Anterior Uveitis: Teaching Case Reports

Len V. Hua, PhD, OD, FAAO
Lorne B Yudcovitch, OD, MS, FAAO


Acute anterior uveitis (AAU) is the most common form of intraocular inflammation seen by eye care professionals that affects relatively younger patients, with significant distress and potentially long-lasting sight-threatening complications. The diagnosis of AAU is relatively simple for clinicians because of multiple presenting signs and symptoms; however, the etiology is often much more difficult to elucidate. Therefore, it is critical for interns and practicing clinicians to have an extensive understanding of the pathogenesis of AAU. Judicious yet effective dosage of topical corticosteroid and cycloplegic agents are the mainstay of AAU treatment. Depending on the presentation and cause, other medications, lab tests and tertiary procedures may be necessary. Finally, coordination with other specialists (i.e., ophthalmologists, rheumatologists) may be critical in diagnosis and treatment. Eye care providers play a key role in the interdisciplinary management of the patient with AAU.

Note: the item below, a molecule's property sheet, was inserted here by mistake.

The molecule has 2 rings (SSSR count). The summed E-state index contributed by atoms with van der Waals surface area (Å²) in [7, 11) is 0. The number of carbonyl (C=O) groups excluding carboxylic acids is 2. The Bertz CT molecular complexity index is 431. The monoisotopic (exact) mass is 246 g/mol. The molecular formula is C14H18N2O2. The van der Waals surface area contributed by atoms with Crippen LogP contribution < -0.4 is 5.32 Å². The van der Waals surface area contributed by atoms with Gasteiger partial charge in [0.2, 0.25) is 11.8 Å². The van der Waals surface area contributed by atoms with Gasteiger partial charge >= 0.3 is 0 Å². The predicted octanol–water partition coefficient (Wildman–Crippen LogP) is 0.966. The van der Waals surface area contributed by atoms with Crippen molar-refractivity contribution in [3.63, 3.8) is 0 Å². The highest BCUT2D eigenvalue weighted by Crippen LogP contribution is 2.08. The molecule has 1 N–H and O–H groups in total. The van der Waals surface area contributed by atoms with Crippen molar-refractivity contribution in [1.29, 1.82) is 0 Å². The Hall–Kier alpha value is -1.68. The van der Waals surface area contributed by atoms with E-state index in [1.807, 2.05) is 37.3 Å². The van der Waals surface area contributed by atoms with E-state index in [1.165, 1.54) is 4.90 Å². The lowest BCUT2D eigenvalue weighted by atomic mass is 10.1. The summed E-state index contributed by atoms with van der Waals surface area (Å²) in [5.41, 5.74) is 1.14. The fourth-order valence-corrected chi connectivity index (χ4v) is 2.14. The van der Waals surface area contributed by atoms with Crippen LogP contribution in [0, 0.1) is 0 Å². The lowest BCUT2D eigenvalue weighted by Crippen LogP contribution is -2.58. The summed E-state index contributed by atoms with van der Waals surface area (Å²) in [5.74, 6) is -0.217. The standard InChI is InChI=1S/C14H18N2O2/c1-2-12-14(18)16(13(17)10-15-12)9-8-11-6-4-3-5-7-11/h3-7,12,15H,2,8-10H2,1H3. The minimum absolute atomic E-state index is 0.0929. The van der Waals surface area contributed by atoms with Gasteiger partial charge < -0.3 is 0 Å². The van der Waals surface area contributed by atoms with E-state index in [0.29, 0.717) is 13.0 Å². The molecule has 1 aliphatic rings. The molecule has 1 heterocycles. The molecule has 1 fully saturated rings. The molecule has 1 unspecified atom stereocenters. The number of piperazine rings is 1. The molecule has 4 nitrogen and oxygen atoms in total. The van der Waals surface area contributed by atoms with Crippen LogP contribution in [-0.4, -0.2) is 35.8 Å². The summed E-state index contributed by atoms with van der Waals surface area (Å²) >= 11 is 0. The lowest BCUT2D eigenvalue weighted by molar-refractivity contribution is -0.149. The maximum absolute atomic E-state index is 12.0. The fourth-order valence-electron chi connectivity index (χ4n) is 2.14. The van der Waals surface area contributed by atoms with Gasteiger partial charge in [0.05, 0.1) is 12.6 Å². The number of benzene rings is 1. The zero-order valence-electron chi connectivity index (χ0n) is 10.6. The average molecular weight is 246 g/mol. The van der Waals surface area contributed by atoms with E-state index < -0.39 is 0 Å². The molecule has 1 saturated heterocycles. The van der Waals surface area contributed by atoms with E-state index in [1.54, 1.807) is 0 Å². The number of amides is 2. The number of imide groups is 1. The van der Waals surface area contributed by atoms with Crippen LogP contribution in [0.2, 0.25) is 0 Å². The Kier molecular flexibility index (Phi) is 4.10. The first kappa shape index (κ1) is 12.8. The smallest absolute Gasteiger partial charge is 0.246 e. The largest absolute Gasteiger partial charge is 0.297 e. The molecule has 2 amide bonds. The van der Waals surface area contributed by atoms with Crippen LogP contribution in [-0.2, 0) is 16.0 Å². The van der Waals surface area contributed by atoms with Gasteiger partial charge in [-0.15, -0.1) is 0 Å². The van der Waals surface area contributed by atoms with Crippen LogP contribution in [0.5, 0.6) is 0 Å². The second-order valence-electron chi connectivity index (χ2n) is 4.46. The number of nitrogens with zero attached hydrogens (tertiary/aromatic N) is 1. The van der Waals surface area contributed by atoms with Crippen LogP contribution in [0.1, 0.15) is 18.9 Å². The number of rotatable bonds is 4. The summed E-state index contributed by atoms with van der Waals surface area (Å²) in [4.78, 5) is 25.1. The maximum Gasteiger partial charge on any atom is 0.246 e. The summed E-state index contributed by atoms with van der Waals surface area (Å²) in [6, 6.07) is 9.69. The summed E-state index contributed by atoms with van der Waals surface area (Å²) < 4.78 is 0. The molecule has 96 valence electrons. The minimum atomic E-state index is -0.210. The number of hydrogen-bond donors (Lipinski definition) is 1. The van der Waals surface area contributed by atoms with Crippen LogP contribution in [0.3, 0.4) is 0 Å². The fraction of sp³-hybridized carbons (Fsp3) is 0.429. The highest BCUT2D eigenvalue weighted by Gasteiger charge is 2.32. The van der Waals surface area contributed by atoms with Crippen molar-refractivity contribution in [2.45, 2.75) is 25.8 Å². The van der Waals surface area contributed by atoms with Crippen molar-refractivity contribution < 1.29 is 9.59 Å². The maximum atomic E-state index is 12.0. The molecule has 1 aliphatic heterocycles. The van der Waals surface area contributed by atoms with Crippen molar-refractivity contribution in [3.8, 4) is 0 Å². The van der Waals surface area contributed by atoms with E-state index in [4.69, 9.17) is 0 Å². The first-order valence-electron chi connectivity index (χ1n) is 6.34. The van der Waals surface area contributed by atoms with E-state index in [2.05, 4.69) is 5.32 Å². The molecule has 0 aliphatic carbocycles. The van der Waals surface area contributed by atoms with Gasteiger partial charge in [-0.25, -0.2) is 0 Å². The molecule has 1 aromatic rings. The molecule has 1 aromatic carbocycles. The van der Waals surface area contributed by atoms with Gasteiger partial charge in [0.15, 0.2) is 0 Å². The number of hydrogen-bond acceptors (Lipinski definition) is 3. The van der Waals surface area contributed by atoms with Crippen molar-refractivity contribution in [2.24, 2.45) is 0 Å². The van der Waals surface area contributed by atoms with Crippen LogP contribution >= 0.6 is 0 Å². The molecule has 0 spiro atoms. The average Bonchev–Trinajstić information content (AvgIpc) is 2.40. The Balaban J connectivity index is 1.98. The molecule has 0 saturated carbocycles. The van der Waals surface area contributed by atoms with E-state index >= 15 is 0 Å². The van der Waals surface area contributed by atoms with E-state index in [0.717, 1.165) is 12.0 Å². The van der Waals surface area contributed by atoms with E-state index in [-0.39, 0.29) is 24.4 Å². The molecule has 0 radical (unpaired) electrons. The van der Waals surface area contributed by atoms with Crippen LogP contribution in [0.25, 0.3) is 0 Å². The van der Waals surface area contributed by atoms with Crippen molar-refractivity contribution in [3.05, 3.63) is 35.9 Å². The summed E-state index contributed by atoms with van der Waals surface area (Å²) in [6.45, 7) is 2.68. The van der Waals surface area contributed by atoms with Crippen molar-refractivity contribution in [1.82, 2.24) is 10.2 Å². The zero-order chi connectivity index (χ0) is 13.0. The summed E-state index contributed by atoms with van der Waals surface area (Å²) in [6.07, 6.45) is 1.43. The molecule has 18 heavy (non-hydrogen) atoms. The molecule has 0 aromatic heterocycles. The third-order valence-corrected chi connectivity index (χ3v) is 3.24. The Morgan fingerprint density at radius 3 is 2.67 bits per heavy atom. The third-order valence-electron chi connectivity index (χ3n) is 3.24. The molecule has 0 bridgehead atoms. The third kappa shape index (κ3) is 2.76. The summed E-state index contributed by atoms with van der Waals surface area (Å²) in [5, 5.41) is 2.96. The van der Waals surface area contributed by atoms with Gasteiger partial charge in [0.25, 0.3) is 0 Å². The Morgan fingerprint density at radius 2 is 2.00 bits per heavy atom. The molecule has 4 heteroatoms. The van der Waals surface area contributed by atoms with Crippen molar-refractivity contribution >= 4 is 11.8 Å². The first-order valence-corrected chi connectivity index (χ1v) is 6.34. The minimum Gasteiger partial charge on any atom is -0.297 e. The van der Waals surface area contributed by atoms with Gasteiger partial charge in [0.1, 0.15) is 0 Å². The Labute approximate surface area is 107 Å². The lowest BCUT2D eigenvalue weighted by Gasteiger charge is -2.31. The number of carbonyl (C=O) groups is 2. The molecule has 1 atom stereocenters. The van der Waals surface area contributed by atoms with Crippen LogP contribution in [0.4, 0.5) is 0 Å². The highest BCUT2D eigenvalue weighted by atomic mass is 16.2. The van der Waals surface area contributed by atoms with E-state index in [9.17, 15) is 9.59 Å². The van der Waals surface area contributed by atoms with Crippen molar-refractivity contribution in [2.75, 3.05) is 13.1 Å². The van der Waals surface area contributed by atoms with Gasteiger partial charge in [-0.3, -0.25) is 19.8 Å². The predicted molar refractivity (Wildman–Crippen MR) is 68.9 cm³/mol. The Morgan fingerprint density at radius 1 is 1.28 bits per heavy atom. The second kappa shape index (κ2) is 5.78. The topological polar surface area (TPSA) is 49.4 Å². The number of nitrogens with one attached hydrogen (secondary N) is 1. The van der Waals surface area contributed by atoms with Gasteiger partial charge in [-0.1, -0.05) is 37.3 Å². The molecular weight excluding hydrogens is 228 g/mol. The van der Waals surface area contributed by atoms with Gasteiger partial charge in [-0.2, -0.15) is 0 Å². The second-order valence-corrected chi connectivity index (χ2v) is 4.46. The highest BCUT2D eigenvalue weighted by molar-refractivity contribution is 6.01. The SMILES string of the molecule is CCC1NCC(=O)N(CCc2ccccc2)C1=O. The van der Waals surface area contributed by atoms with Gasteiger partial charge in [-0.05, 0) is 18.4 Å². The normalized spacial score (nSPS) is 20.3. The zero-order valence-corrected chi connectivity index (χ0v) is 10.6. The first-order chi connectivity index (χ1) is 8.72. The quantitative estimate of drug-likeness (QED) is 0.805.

Key Words: Anterior uveitis, iritis, iridocyclitis, cells and flare, HLA-B27, corticosteroids, cycloplegics

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